in order to acquire the French nationality

(Sophie Taeuber, Jean Arp and his brother François

will become naturalized as French citizens on July 20th).

That same year, Sophie Taeuber undertakes,

together with Jean Arp and Theo van Doesburg,

the transformation and renovation of the Café

de l'Aubette which was at this time converted into leisure centres. The three artists carry through a collective work of art without any equivalent in XXth century art, which had disappeared a few years later and which to-day,

is partially restored. That same year, Sophie Taeuber had been entrusted with the decoration

of the André Horn’s appartment (meanwhile destroyed) and that of the Heimendinger house, still in Strasburg.



With the fees received in Strasburg, the Arp couple buys in 1927 a plot of land in Clamart-Meudon, where

they will build an studio house, of which Sophie Taeuber designs entirely the plans. At the same time,

she produces the "Compositions concrètes" (Concrete compositions) and the "Abstractions constructives"

(Constructive abstractions). With Blanche Gauchat,

she publishes a teaching guide for textile drawing.



The beginning of the thirties, marked by the advent

of surrealism, is the time of the involvement

in the groups which defend abstraction. In 1930, Sophie becomes a member of "Cercle et Carré" (Circle

and Square), founded by Michel Seuphor

and Joaquín Torres García, and exhibits with

the members of the group. "Compositions statiques"

(Static Compositions) period. The danse rythm is all-present in Sophie Taeuber’s visual creation.



After an exhibition at the Lodz Museum in Poland, Sophie Taeuber donates two paintings and a gouache

to the museum, which are the first entry of her works into a public collection.

This same year, Sophie participates with Auguste Herbin and Georges Vantongerloo in the creation of

a new grouping : Abstraction-Création. " Compositions dynamiques" (Dynamique compositions) time, "Espaces multiples" (Multiple spaces),  "Formes irrationnelles"

(Irrational Shapes), of which she eliminates

the geometrical rigour, by using no longer anything

but the circle.


In the mid-1930s, Sophie Taeuber and Arp are increasingly supported by Swiss collectors who buy works from them, including Annie and Oskar Müller-Widmann, for whom Sophie designs a house project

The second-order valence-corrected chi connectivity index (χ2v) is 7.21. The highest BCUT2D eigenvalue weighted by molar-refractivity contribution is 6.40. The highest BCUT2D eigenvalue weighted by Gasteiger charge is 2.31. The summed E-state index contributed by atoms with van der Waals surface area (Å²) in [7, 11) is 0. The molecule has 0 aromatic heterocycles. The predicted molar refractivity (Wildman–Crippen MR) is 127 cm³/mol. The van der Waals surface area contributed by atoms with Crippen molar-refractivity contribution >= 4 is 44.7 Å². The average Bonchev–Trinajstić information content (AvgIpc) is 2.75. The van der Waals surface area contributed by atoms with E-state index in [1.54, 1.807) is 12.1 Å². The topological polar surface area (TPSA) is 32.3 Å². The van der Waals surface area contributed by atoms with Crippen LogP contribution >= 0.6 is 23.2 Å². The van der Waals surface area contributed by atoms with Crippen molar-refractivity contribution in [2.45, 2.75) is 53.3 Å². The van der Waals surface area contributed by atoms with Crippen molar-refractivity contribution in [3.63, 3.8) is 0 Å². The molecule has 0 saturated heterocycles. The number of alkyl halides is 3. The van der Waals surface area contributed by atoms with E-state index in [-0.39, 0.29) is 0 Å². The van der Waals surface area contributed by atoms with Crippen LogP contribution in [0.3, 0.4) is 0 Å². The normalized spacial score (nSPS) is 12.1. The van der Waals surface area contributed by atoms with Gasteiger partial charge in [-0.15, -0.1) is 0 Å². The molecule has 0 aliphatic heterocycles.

in Basel in 1932 (not realized).



Taeuber presents her latest ideas in a collective exhibition at the Galerie des Cahiers d'Art in Paris.

Her work is particularly noticed by Jan Brzekowski.



Sophie achieves international fame thanks

to Georg Schmidt’s "Constructivistes" exhibition

at the Kunstmuseum in Basel where she exhibits

twenty-four works. She associates with the swiss group "Allianz", founded around Max Bill and Leo Leuppi.

Sophie Taeuber runs a new international contemporary art magazine, «Plastique/Plastic», created

by César Domela. The magazine, which was discontinued in 1939, is a link between European

and American art.
Period that saw the production of "Compositions dans un cercle" (Composition in a circle), of the first reliefs,

of turned wood sculptures, of new "Duo" drawings

by Arp, of "Lignes d'été" (Summer lines).



In a more and more unbearable climate for progressive artists, Jeanne Bucher dedicates an exhibition

in her gallery to the Taeuber-Arp couple. In 1940,

both artists leave their house in Clamart-Meudon

and end up finding themselves in the South, near Grasse, in the Magnelli couple’s house, where they will later be joined by Sonia Delaunay, after the death

of her husband. With Arp, Magnelli and Sonia Delaunay, she produces a series of lithographies with two, three

or four colours, which will be published in an album

in 1950.



She gets back to Switzerland with Jean Arp, hoping

to emigrate more easily to the United States, where

she now counts fervent admirors.

She dies by accident, in Max Bill’s house, on January 12th, at the age of 54, asphyxiated by emanations

from a coal stove.

Her last series of works – about thirty Indian ink and pencil drawings – are great intensity variations around

a circle.


sophie taeuber, Ascona,1925
© Fondation Arp, Clamart